It is a given that COVID-19 is an outcome of all the unheeded warnings that epidemiologists have been issuing for years. But where do we look ahead from this point to decrease the likelihood of future pandemics? A part of the solution lies in law enforcement and policy interventions and other in overhauling our dietary habits to move towards plant-based solutions. 

The government should begin by clamping down on wildlife markets such as Crawford market in Mumbai, Russell Market in Karnataka and Mir ShikarToli in Bihar, MurgiChowk in Telangana and others that carry on illegal wildlife trade in the guise of legal live animal trade. Likewise, the government should also put a full stop to fairs like SonepurMela in Bihar which is nothing but a mixing bowl of exotic and wild animals with domestic ones. These animals are crammed together in close proximity to each other in stressful conditions making it the perfect ground for pathogenic breeding and provides a conducive environment to jump the species barrier.

To curb the rampant and unchecked trade in exotic species of wildlife an urgent enactment of a legislation that follows the guidelines of Convention for International Trade in Endangered Species of flora and fauna (CITES),[xii] to help regulate domestic breeding and trade in exotic species of wildlife should be brought in. Another important legal initiative in this direction would be to stop the import and export of exotic species for pet trade or consumption with immediate effect until the CITES legislation is enacted.

Regulation of live animal markets and closure of unregistered pet shops is also an important measure. Most of the pet shops that operate in the live animal markets are illegal and rarely regulated. Enforcement of Prevention of Cruelty to Animals Act’s (Pet Shop) Rules, 2018 should be strictly followed in all the states across the country making it compulsory for all the pet shops to get registered with their respective state animal welfare boards. In states, where the body is missing efforts should be expedited to ensure formation and registration of State Animal Welfare Boards.

While the dog-meat trade has nothing to do with the COVID crisis, however this trade comes with its own box of diseases like trichinellosis, cholera and rabies that pose significant risk to human health. The World Health Organisation has warned that eating dog meat increases the chances of contracting Cholera. The risk is not limited to handling but also the consumption and transportation of the animals. These dogs are slaughtered in unsanitary conditions and transported across the borders of Assam and West Bengal in large numbers. With the unknown morbidity history of the dogs, this trade not only violates the food safety regulations of the country but also facilitates spread of dog-mediated diseases like rabies. We are one of the few countries in Asia with an explicit ban on dog meat trade and consumption, the only effort required on our part to become the torchbearer in this regard is the strict enforcement of the ban. This will not only aid the achievement of Sustainable Development Goals[xiii] and deliver the objectives under “One Health Strategy”[xiv] but would also showcase how we as a country prioritise the health of our citizens and the welfare of our companion animals.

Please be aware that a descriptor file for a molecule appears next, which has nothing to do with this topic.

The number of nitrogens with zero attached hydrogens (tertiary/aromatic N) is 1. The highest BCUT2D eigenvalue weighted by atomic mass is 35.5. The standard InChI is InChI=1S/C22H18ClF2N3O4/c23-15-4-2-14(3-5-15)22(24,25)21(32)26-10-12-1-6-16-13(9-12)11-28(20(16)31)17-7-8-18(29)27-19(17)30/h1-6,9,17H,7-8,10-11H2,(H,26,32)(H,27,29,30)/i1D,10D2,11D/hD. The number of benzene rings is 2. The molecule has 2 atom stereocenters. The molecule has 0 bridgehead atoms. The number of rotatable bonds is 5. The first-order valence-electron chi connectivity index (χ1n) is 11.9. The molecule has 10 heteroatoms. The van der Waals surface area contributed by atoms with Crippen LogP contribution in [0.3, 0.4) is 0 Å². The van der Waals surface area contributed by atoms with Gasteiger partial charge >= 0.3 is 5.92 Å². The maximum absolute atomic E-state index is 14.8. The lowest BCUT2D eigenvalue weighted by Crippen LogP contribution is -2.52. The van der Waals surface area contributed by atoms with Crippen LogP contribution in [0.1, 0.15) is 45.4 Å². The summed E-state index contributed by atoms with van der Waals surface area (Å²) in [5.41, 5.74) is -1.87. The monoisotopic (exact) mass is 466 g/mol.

Finally, immediate interventions on the part of the government to regulate animal agriculture and closure of meat shops that do not adhere to the FSSAI guidelines[xv] in the country is a prerequisite to control transmission of current and future diseases. The regulations and transport of farmed animals largely remain unimplemented and the country has no guidelines for trait selection, housing and rearing of poultry or swine rearing. The horrid conditions in intensive animal agriculture are hotbeds of pandemics and infringe upon the right to life of all citizens by exposing them to deadly pathogens through meat consumption.